• John Schmoll says:

      Thanks Dwight! I agree, we do hear that message preached to us and many fail to see they’re simply being sold to. I’d much rather have that money as opposed to being enslaved because of debt.

  • Jason B says:

    I know a few people that are in debt that believe that they will never get out of it. I try to get them to change their thought process but it doesn’t work. As for myself, I am in debt.. a lot of it. My date that I want to have it paid off is Oct 17, 2018. That will be my 35th birthday. Do I believe that it will happen? Heck yeah!

  • It always saddens me to see someone who feels resigned to their debt. I recognize that it may seem overwhelming and impossible to tackle, but it can be overcome, just not overnight and without some changes. And I think that is what stops many people unfortunately. They don’t want to give up their lifestyle and make sacrifices. Most aren’t in the position yet where they have to make those changes either, so they don’t. It is an adjustment and I won’t pretend that it is super easy but almost everyone who has truly shifted their money mindset is ultimately much happier and fulfilled for doing so. The payoff is there, but as you said, you have to truly want it and be willing to do the work.

    • John Schmoll says:

      I could not agree more Shannon. It’s definitely not easy, especially when you have an overwhelming amount of debt, but it can most definitely be done. You hit the nail on the head with the lifestyle and sacrifices – I was there myself and it wasn’t until I saw that something had to be done about them that I was ready to start tackling it.

  • It saddens me that people resign themselves to living with debt. It’s definitely a choice you have to make. The decision to carry debt with you to your grave baffles me as well. I suppose so many people think it’s normal, they don’t see the issue with it. I can’t wait to be debt free!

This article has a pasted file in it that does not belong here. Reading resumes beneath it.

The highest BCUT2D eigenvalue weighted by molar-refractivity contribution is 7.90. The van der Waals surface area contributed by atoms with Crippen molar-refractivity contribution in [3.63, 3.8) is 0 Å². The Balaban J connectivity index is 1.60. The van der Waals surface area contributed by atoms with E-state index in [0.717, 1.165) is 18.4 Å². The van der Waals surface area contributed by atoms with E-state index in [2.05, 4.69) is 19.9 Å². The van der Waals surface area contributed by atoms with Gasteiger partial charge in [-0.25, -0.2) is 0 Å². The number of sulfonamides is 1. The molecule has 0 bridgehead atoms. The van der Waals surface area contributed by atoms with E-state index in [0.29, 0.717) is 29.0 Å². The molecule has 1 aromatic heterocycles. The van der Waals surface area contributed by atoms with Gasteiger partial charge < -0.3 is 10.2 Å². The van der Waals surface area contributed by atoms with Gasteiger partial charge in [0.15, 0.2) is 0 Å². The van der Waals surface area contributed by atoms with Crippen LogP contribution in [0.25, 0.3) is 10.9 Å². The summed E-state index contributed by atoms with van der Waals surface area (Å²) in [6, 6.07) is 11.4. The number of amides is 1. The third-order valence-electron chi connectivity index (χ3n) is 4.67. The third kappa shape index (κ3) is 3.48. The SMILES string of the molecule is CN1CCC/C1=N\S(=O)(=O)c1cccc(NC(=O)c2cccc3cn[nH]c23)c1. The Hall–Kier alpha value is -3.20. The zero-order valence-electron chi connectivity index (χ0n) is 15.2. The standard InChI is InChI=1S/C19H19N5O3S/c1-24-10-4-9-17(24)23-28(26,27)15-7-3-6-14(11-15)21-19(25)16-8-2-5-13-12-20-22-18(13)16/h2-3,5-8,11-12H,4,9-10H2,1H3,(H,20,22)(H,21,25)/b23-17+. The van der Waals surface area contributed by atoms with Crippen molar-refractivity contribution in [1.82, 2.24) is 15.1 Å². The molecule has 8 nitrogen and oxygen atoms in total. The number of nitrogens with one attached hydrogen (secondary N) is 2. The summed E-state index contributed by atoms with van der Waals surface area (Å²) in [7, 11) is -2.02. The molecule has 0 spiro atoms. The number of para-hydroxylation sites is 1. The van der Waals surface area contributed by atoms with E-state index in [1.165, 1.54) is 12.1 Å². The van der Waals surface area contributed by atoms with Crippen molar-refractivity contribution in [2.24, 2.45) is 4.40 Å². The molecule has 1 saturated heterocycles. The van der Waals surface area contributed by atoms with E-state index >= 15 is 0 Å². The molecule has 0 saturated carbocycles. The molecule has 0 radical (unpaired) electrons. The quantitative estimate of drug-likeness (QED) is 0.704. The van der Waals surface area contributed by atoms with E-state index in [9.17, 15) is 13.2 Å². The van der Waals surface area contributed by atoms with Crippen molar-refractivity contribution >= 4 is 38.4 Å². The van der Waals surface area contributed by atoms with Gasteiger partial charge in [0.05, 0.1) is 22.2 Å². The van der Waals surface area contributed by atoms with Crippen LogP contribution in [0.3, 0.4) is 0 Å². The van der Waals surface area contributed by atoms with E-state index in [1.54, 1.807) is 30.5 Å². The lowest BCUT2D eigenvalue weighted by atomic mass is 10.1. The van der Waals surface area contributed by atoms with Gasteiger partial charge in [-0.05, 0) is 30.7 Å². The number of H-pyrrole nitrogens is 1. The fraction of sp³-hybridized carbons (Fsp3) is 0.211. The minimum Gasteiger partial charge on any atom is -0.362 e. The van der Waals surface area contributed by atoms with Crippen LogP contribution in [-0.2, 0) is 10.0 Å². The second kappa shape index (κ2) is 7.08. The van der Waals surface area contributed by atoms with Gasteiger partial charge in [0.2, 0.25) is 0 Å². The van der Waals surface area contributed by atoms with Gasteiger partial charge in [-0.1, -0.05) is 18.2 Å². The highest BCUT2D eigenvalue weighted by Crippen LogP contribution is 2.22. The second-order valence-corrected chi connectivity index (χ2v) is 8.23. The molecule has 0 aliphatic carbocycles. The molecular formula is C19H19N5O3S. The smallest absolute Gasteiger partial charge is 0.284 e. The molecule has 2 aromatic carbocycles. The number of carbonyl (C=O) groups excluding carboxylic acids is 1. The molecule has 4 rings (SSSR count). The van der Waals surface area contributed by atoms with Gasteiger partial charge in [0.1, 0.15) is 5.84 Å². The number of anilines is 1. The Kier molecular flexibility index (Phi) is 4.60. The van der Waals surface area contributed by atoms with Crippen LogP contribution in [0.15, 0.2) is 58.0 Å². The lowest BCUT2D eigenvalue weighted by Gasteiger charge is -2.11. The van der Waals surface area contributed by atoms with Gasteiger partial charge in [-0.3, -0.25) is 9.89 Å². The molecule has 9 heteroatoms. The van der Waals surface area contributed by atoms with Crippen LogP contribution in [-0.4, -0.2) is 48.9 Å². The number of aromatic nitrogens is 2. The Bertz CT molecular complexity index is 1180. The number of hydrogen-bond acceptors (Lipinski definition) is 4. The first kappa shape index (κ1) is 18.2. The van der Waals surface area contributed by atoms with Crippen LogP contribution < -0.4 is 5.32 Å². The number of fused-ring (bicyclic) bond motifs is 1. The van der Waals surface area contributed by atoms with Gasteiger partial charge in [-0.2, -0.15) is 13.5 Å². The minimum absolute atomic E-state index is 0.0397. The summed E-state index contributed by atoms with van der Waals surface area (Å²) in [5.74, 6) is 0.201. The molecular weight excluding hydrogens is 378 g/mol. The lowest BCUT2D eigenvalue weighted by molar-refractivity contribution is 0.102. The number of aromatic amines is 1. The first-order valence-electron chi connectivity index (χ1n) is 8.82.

• I just had a conversation with a couple that makes a great income but seemed to have racked up $70,000 in credit card debt. They have no idea how they got there, but I told them they are not unusual. I also told them we needed to kill that debt and fast. We are putting as awesome plan in place, but it’s sad when you see it get to this point. They have had so much stress and relationship issues over this.

    • John Schmoll says:

      I can only imagine that stress level Shannon. That’s why it’s so awesome they have you help them get an actionable plan together to try and kill that debt and get those issues behind them.

  • Ben Luthi says:

    I definitely get a little too comfortable with our debt levels sometimes. Honestly, it’s not bad compared to the “average,” and we have no credit card debt to speak of. But even comparing like that is dangerous. Interest doesn’t care if you’re average or not. It just keeps costing you money.

    • John Schmoll says:

      It definitely can be Ben, though the key is you know it’s costing you money which is part of what drives action. Most, at least I know I didn’t, don’t stop to think about the fact that it is costing them. Take that out by a number of years and they’ll be far away from the shore financially speaking.

  • Debt can feel like quicksand. Without a plan for how to get out, it can feel incredibly overwhelming.

    I’ve managed to get rid of most of my nondeductible debt, simply by not letting it get any bigger (simple, right?!) and paying down more than my month requirement every month.

    There are a few sacrifices along the way, but it’s all worthwhile.

    • John Schmoll says:

      That’s a spot on correlation. It can get overwhelming awfully quickly if you don’t watch it.

      It is simple, though not necessarily easy, but definitely worthwhile in the long run.

  • This is incredibly depressing. I can’t imagine feeling resigned to debt in such a way. Instead, I probably have an unrealistic expectation of digging out of it rather quickly thanks to so many great stories in the PF blog community.

    • John Schmoll says:

      It really can be Erin. I don’t know if I was resigned, per se, but I felt as if there was little to no way out – it was a major shift in attitude that was needed. The crazy thing is, in my opinion, is that I think many outside the PF community could do the very same thing. Each situation is going to be unique of course, but it can be done.

  • My simple trick is to not spend money I don’t have. No student loans (I lived VERY frugally as a student). No credit. It means less stress, too. It’s worth it.

Leave a Reply

Your email address will not be published. Required fields are marked *